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With skills gaps plaguing the industry, these 10 skills are must-haves for all IT departments. It’s no coincidence that these skills make up a large percentage of the IT skills gap across the industry. Decision-makers are struggling to fill these job roles. The positions also pay well because of a lack of qualified professionals. If you’re looking to make an IT skills investment or start a new career path this year, these are the areas to consider.
Software-defined networking (SDN) is a solution that will enable your organization to meet the demands of network programmability and automation. The result will be greater network agility to support new applications while complying with increasing security needs.
Being able to play both roles of a project manager (PM) and a business analyst (BA) is a great skillset to have. Learn how to ensure your team gets what it needs in these two key roles so that you all can deliver successfully.
Unlike ITIL, DevOps is more of a philosophy than a formal framework. DevOps, which is short for Collaboration between Development and Operations, arose as a movement within IT best practices when IT managers began to realize that something needed to be done to close the communications and collaboration gap between development groups and support operations staff. After some time and examination, it became clear that there was no inherent conflict between the DevOps movement and ITIL—the two, in fact, are quite complementary.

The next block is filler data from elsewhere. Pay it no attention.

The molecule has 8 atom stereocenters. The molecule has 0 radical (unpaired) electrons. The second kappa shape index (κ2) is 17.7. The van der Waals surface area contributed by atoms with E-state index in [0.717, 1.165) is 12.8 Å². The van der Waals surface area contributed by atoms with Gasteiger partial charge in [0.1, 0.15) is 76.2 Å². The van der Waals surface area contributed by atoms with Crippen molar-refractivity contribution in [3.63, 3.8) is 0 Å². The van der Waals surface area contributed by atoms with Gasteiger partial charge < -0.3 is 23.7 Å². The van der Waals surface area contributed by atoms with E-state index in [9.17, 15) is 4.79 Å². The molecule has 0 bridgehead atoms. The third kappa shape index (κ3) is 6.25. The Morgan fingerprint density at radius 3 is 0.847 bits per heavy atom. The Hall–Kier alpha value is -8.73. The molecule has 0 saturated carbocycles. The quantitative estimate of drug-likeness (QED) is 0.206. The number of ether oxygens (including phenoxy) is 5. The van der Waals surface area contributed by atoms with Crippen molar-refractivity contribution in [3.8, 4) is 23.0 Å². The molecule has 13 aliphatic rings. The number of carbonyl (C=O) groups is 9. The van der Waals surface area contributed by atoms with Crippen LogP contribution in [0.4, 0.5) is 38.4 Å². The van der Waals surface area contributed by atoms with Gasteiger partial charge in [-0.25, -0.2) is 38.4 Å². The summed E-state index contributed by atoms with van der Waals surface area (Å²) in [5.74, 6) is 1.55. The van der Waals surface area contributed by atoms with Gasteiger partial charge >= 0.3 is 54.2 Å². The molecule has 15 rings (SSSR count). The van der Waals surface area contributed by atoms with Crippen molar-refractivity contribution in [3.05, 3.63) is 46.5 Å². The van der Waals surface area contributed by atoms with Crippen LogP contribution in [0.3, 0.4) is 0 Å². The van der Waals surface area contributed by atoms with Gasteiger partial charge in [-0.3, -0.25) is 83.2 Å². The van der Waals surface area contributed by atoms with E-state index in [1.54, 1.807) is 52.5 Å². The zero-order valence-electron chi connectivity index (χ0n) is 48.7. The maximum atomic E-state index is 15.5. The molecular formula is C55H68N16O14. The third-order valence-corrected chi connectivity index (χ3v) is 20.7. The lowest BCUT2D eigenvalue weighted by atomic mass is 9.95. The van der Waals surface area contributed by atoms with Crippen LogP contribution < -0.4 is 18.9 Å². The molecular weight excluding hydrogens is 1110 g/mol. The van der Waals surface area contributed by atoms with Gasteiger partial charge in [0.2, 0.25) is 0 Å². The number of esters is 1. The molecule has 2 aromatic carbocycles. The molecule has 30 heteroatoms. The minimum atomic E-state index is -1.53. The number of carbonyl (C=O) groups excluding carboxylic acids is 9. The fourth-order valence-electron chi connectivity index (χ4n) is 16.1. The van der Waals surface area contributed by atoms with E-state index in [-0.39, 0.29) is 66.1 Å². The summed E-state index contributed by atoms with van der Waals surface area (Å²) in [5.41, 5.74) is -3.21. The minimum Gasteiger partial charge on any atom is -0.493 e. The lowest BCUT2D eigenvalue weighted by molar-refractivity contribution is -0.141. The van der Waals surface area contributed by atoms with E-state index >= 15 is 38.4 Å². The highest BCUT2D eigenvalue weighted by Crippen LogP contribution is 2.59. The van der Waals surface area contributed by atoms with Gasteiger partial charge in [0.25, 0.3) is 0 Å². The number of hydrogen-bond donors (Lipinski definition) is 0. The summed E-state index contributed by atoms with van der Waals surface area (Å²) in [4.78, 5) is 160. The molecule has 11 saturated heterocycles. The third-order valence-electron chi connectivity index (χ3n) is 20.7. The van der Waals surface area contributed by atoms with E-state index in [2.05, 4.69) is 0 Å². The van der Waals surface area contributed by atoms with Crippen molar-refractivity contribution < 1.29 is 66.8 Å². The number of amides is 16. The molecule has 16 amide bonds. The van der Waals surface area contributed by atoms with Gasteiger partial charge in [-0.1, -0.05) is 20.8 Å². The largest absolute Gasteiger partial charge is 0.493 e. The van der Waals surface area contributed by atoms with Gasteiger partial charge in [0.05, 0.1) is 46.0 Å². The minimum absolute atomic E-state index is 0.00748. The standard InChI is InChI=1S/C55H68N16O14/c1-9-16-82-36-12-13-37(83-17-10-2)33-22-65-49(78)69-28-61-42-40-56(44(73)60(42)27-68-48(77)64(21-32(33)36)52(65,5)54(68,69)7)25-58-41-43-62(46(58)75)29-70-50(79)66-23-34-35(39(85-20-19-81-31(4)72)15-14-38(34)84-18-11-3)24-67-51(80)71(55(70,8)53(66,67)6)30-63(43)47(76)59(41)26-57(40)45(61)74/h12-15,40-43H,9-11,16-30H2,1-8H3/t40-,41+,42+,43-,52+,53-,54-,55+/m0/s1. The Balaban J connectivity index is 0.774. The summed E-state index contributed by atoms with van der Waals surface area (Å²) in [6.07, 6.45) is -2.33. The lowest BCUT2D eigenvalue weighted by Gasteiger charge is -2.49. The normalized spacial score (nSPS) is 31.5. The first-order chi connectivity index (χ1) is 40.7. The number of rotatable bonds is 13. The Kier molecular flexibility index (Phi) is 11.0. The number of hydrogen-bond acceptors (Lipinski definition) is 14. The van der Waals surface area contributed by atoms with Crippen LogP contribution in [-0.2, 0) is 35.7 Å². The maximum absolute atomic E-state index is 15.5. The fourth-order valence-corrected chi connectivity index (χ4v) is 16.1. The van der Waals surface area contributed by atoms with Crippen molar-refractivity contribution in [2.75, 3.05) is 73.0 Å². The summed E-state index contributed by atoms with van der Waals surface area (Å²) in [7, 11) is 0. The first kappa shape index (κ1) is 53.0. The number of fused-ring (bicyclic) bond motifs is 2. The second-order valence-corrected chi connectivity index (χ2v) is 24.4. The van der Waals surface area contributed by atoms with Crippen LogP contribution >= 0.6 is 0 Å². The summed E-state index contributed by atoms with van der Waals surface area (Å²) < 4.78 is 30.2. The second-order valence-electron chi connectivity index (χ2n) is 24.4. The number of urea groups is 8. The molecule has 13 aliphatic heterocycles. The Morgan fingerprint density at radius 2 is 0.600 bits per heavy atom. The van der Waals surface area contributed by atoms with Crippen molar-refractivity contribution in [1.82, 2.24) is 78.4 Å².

As organizations embark on agile initiatives, business analysts can serve a critical role in ensuring the success of those initiatives. This one-hour webinar will explore why business analysts embody core values and skills to thrive in an agile world. In this one-hour webinar, you will learn: Common myths about agile and business analysis, Agile roles for business analysts, BA skills for succeeding in an agile world, and Maximizing value – at the core of the BA role
Get an insider’s take on 2017 cloud computing, DevOps, and Internet of Things (IoT) trends from an industry expert.
When designing a structured business analyst interview, it’s crucial to have a goal in mind, a clear set of questions planned, and an understanding of how those questions may deviate from the intended goal. An interview has an intended line of questioning; it may also have alternate lines of questioning and unanticipated paths where the interviewee has raised issues or answered questions in a way the business analyst had not considered or planned. In short, an interview is a social process.
A structured business analysis interview is much more than a conversation; it is a controlled event requiring attention to detail, cautious design, and a strong social foundation from which to build a trusting and lasting relationship.
Resource management is always an issue in any project, especially when the stakeholders from whom we need time have operational duties to perform. If our requirements team was at our disposal 100 percent, always completed activities on target, and worked a full eight hour day without distraction or a loss of productivity, then estimating time would be simple. In this paper, we explore standard approaches to time estimation, the dangers of multi-tasking, and estimation alternatives, which consider work habits and productivity norms.
Linking business analysis skills with the methods of The Open Group’s Architecture Framework, TOGAF®, facilitates stronger IT results that drive business value.